The House of Commons early on Thursday morning approved Bill C-29, the legislation to put an end to the strike at the Port of Montreal.
The minority Liberal government garnered the support of the Conservatives to pass the bill by a vote of 255-61. Three Liberals, as well as Bloc Quebecois, NDP and Green MPs, voted against it, news reports said.
Montreal, one of Canada’s busiest ports has been shut after 1,150 dockworkers struck work on April 26.
The legislation must still be passed by the Senate, which is scheduled to deal with the bill Friday.
During late-night debate on the bill Wednesday, labour minister Filomena Tassi said if the strike is allowed to drag on it would cost the economy $40 million to $100 million per week, directly threatening 19,000 jobs and indirectly affecting hundreds of thousands of other jobs across the country.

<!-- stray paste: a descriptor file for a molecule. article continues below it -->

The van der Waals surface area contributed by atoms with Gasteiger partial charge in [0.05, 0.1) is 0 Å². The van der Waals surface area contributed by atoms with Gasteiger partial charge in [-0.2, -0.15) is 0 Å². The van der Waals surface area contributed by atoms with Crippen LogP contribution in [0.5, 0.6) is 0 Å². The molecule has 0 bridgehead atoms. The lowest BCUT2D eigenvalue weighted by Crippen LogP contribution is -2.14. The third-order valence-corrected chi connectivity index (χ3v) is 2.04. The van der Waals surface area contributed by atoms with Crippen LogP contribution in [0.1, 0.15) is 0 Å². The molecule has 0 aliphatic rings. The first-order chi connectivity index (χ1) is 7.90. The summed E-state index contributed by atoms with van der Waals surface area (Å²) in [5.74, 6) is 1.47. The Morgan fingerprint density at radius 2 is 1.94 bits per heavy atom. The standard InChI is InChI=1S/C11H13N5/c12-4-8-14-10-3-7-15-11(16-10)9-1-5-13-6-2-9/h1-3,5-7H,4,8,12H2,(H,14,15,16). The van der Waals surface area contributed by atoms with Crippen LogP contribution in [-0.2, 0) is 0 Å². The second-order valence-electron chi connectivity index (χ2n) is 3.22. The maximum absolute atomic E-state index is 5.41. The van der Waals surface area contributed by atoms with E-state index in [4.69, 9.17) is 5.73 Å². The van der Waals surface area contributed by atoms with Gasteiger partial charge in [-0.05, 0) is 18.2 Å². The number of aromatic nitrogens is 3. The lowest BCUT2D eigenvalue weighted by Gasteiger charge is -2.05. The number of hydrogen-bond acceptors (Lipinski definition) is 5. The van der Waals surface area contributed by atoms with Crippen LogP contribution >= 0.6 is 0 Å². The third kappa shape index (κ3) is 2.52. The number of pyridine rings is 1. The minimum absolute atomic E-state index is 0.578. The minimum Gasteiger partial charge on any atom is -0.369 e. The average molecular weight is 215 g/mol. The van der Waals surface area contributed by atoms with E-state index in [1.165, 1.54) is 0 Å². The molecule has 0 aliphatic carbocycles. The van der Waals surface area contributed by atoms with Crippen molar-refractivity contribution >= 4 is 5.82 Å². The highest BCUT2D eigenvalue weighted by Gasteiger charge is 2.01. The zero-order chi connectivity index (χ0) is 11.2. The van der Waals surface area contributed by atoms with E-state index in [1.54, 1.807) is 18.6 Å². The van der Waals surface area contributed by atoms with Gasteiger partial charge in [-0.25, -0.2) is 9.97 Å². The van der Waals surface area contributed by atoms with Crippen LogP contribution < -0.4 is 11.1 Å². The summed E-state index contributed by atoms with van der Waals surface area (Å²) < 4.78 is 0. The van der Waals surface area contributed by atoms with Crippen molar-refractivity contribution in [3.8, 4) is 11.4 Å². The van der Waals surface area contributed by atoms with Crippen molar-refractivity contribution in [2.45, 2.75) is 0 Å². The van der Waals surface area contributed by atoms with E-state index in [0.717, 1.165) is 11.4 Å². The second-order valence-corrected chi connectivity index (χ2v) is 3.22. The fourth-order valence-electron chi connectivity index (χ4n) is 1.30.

After Senate approval, the longshoremen would be forced to return to work.
The legislation would extend their previous collective agreement until a new one is negotiated and prohibit any strikes or lockouts in the meantime. If negotiations fail again, the bill would impose a mediator-arbitrator on both parties.